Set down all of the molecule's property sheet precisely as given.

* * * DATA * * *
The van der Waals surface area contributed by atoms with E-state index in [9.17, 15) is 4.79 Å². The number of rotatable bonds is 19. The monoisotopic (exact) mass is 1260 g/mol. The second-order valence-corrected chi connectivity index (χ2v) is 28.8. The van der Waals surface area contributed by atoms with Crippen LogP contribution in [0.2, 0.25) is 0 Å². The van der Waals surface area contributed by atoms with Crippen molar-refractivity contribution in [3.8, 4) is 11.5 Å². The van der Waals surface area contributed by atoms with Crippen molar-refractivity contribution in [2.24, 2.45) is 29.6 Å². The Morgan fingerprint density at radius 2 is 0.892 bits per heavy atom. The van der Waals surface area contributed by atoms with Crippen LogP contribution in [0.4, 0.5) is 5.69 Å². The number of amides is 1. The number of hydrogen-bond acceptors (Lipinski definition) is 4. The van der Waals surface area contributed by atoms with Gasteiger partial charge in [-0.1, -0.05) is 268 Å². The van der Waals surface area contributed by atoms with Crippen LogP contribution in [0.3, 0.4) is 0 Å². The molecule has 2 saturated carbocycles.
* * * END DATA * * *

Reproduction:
The van der Waals surface area contributed by atoms with E-state index in [9.17, 15) is 4.79 Å². The number of rotatable bonds is 19. The monoisotopic (exact) mass is 1260 g/mol. The second-order valence-corrected chi connectivity index (χ2v) is 28.8. The van der Waals surface area contributed by atoms with Crippen LogP contribution in [0.2, 0.25) is 0 Å². The van der Waals surface area contributed by atoms with Crippen molar-refractivity contribution in [3.8, 4) is 11.5 Å². The van der Waals surface area contributed by atoms with Crippen molar-refractivity contribution in [2.24, 2.45) is 29.6 Å². The Morgan fingerprint density at radius 2 is 0.892 bits per heavy atom. The van der Waals surface area contributed by atoms with Crippen LogP contribution in [0.4, 0.5) is 5.69 Å². The number of amides is 1. The number of hydrogen-bond acceptors (Lipinski definition) is 4. The van der Waals surface area contributed by atoms with Gasteiger partial charge in [-0.1, -0.05) is 268 Å². The van der Waals surface area contributed by atoms with Crippen LogP contribution in [0.3, 0.4) is 0 Å². The molecule has 2 saturated carbocycles.